IT COULD hardly be said there was any element of surprise to the Battle of March 18 - the British sailors and Turkish gunners had been engaging in a study of each other for the past month as they played at short bursts of attack and defence here and there.
And as Les Carlyon points out in his book, Gallipoli: "This wasn't a naval battle ... and it wasn't a land battle. It was ships against artillery."
In a further sign of the disarray in which the campaign found itself, Vice-Admiral Sackville Carden, commander of the British fleet in the Mediterranean, decided he was too ill to proceed with leading the assault.
It is not known if this was from stress or refusal to co-operate with a plan he did not believe in.
He was succeeded by Vice-Admiral John de Robeck, a cautious but highly credentialled navy man.
At the leisurely hour of 10.45am, 18 British and French ships began their advance in three lines to the Narrows - so called because of its 1.6km width - several kilometres up the Dardanelles and heavily laden with rows of mines along the sea bed.
The idea was to first silence the forts in the Narrows and the batteries protecting the five lines of mines at Kephez Bay.
This would allow the minesweepers to work through the night to clear those mines and open the path for the ships to proceed the next day through to Sari Sighlar Bay, below the Narrows forts.
The navy could then demolish the Narrows forts at close range, clear the remaining five lines of mines, and then move on to the Sea of Marmara and the jewel of Constantinople.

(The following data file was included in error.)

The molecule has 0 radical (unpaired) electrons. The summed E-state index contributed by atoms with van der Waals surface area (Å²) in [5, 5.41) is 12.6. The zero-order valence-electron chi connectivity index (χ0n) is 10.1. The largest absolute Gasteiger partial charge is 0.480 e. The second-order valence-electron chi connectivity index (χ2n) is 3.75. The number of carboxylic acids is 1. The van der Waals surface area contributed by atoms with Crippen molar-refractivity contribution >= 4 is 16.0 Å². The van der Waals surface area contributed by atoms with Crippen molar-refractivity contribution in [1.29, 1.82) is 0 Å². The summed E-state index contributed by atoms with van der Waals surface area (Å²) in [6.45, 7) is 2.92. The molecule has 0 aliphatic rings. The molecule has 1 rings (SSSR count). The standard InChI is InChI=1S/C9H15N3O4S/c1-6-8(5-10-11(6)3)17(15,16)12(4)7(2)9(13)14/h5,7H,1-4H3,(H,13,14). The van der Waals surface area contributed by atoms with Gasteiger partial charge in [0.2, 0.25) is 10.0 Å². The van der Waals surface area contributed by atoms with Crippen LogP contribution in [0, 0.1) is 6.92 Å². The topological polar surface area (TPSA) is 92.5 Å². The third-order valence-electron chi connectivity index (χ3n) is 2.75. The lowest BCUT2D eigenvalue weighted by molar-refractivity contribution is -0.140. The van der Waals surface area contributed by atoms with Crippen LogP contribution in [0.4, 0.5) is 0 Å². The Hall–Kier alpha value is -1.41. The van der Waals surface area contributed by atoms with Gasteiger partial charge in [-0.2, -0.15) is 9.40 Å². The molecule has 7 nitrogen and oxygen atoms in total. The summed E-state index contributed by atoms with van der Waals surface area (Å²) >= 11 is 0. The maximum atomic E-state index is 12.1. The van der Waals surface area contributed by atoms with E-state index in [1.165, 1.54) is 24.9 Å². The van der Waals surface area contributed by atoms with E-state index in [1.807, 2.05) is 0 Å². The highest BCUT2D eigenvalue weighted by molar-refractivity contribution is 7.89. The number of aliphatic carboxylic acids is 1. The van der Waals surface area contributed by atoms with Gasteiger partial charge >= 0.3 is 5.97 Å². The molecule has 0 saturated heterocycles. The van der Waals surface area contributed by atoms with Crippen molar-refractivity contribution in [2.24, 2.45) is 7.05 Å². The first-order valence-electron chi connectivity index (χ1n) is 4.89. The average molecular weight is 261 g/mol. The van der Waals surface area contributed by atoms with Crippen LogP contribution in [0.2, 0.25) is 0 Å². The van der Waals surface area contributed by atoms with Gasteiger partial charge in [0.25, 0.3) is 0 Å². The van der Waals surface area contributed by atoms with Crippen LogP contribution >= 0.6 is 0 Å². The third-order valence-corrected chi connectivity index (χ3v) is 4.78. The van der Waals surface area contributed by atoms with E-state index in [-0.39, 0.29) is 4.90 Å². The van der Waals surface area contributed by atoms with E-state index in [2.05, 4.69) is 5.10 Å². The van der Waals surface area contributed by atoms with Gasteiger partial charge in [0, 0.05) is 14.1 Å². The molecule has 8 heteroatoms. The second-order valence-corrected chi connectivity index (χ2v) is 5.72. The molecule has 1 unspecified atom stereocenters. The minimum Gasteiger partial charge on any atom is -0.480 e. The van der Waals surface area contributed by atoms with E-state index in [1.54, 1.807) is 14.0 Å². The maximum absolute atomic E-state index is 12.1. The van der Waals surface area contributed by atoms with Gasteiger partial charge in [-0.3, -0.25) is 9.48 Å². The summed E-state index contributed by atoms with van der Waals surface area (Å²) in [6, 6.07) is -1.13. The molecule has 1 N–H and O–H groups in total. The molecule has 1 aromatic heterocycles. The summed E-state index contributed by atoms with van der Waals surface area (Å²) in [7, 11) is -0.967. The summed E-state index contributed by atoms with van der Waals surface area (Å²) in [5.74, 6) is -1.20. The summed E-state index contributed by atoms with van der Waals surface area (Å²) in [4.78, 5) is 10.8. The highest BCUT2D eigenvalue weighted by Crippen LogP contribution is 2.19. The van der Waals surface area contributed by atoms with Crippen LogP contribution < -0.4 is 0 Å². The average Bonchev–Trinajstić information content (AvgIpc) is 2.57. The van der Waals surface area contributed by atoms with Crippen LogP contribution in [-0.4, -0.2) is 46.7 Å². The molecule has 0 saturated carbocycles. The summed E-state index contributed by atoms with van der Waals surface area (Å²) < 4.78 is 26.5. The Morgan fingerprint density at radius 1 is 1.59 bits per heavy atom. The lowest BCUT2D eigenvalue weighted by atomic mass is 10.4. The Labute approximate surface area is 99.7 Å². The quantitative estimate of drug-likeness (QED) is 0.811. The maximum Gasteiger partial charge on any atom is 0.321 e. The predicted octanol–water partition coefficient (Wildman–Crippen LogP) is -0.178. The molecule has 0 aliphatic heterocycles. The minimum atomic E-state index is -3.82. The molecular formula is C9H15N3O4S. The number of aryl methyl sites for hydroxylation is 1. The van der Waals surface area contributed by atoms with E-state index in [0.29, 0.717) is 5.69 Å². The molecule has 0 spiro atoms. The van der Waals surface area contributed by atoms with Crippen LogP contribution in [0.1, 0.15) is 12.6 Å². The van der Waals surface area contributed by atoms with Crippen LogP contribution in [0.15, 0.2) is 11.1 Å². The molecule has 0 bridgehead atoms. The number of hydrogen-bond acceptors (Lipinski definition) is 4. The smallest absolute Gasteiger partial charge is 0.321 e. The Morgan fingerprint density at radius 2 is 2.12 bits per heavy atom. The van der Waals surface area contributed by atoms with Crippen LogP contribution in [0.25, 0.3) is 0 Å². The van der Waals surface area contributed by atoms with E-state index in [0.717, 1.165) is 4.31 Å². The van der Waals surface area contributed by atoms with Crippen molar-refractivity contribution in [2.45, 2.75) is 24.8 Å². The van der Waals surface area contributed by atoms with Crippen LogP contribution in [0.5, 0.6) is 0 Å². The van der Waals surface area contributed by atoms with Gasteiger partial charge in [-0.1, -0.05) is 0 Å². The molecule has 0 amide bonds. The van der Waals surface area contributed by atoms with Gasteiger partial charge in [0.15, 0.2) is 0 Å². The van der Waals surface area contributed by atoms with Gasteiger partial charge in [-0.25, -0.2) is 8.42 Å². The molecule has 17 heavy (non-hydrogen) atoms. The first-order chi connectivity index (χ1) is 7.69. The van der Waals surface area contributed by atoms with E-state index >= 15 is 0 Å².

It sounded straightforward.
But what the British didn't know was that 10 days earlier, in the dead of night, the Turkish minelayer Nusrat had crept unnoticed into Eren Keui Bay to lay a line of 20 mines parallel to the shore.
The Turks had noticed the navy using Eren Keui Bay to turn their ships around - the new minefield would be right in their path.
As the navy advanced up the straits and started to fire, they made good progress and the Turkish guns largely fell silent just before 1.30pm, even though the forts had not been destroyed and many batteries were still well hidden.
But the problem came when de Robeck decided to withdraw the French squadron and bring up the third line in the formation.
The Bouvet turned starboard, struck a mine in Eren Keui Bay and sank in less than three minutes, taking more than 600 men down with her.
The Irresistible and Ocean were also sunk by the same minefield, while the Inflexible, Gaulois and Suffren were seriously damaged.
At the end of the day, the Turks had suffered some minor damage to their forts and guns, and only a few casualties, while the Allies estimated they lost 700 sailors.
The Allies withdrew to consider a joint naval-military operation.
The irony was that, despite the Turks' defences holding up well, their ammunition was running dangerously low.
Had the Allies pressed on the following day, they may have achieved their aim.